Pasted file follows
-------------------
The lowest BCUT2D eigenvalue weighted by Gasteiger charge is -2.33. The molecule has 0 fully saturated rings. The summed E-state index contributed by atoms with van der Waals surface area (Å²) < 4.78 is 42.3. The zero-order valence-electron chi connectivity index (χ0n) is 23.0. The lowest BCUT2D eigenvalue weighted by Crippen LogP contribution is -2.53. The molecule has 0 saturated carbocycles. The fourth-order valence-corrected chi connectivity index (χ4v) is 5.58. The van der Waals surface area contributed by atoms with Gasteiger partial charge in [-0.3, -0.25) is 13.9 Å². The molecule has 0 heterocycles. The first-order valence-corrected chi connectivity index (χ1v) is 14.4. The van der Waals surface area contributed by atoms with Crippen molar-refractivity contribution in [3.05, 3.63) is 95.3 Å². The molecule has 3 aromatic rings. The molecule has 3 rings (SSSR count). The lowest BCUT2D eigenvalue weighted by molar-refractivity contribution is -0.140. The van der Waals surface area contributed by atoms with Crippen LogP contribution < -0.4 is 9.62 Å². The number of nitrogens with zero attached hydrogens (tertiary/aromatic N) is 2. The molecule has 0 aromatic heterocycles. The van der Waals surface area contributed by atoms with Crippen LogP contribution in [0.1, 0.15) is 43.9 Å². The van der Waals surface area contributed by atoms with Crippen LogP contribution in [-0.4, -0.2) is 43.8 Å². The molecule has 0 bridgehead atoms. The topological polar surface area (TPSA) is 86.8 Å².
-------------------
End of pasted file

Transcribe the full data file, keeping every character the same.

The lowest BCUT2D eigenvalue weighted by Gasteiger charge is -2.33. The molecule has 0 fully saturated rings. The summed E-state index contributed by atoms with van der Waals surface area (Å²) < 4.78 is 42.3. The zero-order valence-electron chi connectivity index (χ0n) is 23.0. The lowest BCUT2D eigenvalue weighted by Crippen LogP contribution is -2.53. The molecule has 0 saturated carbocycles. The fourth-order valence-corrected chi connectivity index (χ4v) is 5.58. The van der Waals surface area contributed by atoms with Gasteiger partial charge in [-0.3, -0.25) is 13.9 Å². The molecule has 0 heterocycles. The first-order valence-corrected chi connectivity index (χ1v) is 14.4. The van der Waals surface area contributed by atoms with Crippen molar-refractivity contribution in [3.05, 3.63) is 95.3 Å². The molecule has 3 aromatic rings. The molecule has 3 rings (SSSR count). The lowest BCUT2D eigenvalue weighted by molar-refractivity contribution is -0.140. The van der Waals surface area contributed by atoms with Crippen LogP contribution < -0.4 is 9.62 Å². The number of nitrogens with zero attached hydrogens (tertiary/aromatic N) is 2. The molecule has 0 aromatic heterocycles. The van der Waals surface area contributed by atoms with Crippen LogP contribution in [0.1, 0.15) is 43.9 Å². The van der Waals surface area contributed by atoms with Crippen LogP contribution in [-0.4, -0.2) is 43.8 Å². The molecule has 0 bridgehead atoms. The topological polar surface area (TPSA) is 86.8 Å².